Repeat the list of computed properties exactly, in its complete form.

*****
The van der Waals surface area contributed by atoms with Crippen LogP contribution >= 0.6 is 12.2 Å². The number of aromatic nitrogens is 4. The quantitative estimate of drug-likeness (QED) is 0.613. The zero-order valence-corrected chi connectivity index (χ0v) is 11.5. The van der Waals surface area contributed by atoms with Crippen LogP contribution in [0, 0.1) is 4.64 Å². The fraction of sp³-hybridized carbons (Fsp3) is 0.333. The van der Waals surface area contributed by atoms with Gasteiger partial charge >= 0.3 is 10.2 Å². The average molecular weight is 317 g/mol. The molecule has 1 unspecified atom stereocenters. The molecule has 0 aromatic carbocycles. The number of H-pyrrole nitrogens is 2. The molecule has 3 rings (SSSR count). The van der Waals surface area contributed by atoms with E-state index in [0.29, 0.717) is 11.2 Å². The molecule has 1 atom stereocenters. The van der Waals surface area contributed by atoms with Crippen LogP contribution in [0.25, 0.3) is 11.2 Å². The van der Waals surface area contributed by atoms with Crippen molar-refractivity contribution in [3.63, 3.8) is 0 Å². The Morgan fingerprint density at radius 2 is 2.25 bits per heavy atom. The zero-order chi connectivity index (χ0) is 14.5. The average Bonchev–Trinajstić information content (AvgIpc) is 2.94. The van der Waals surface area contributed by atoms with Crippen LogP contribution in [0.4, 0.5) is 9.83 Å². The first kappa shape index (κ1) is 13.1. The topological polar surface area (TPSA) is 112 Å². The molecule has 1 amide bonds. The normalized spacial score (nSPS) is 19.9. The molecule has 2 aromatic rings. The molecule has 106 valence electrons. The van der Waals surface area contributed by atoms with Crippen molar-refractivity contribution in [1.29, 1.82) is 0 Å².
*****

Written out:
The van der Waals surface area contributed by atoms with Crippen LogP contribution >= 0.6 is 12.2 Å². The number of aromatic nitrogens is 4. The quantitative estimate of drug-likeness (QED) is 0.613. The zero-order valence-corrected chi connectivity index (χ0v) is 11.5. The van der Waals surface area contributed by atoms with Crippen LogP contribution in [0, 0.1) is 4.64 Å². The fraction of sp³-hybridized carbons (Fsp3) is 0.333. The van der Waals surface area contributed by atoms with Gasteiger partial charge >= 0.3 is 10.2 Å². The average molecular weight is 317 g/mol. The molecule has 1 unspecified atom stereocenters. The molecule has 0 aromatic carbocycles. The number of H-pyrrole nitrogens is 2. The molecule has 3 rings (SSSR count). The van der Waals surface area contributed by atoms with E-state index in [0.29, 0.717) is 11.2 Å². The molecule has 1 atom stereocenters. The van der Waals surface area contributed by atoms with Crippen LogP contribution in [0.25, 0.3) is 11.2 Å². The van der Waals surface area contributed by atoms with Crippen molar-refractivity contribution in [3.63, 3.8) is 0 Å². The Morgan fingerprint density at radius 2 is 2.25 bits per heavy atom. The zero-order chi connectivity index (χ0) is 14.5. The average Bonchev–Trinajstić information content (AvgIpc) is 2.94. The van der Waals surface area contributed by atoms with Crippen LogP contribution in [0.4, 0.5) is 9.83 Å². The first kappa shape index (κ1) is 13.1. The topological polar surface area (TPSA) is 112 Å². The molecule has 1 amide bonds. The normalized spacial score (nSPS) is 19.9. The molecule has 2 aromatic rings. The molecule has 106 valence electrons. The van der Waals surface area contributed by atoms with Crippen molar-refractivity contribution in [1.29, 1.82) is 0 Å².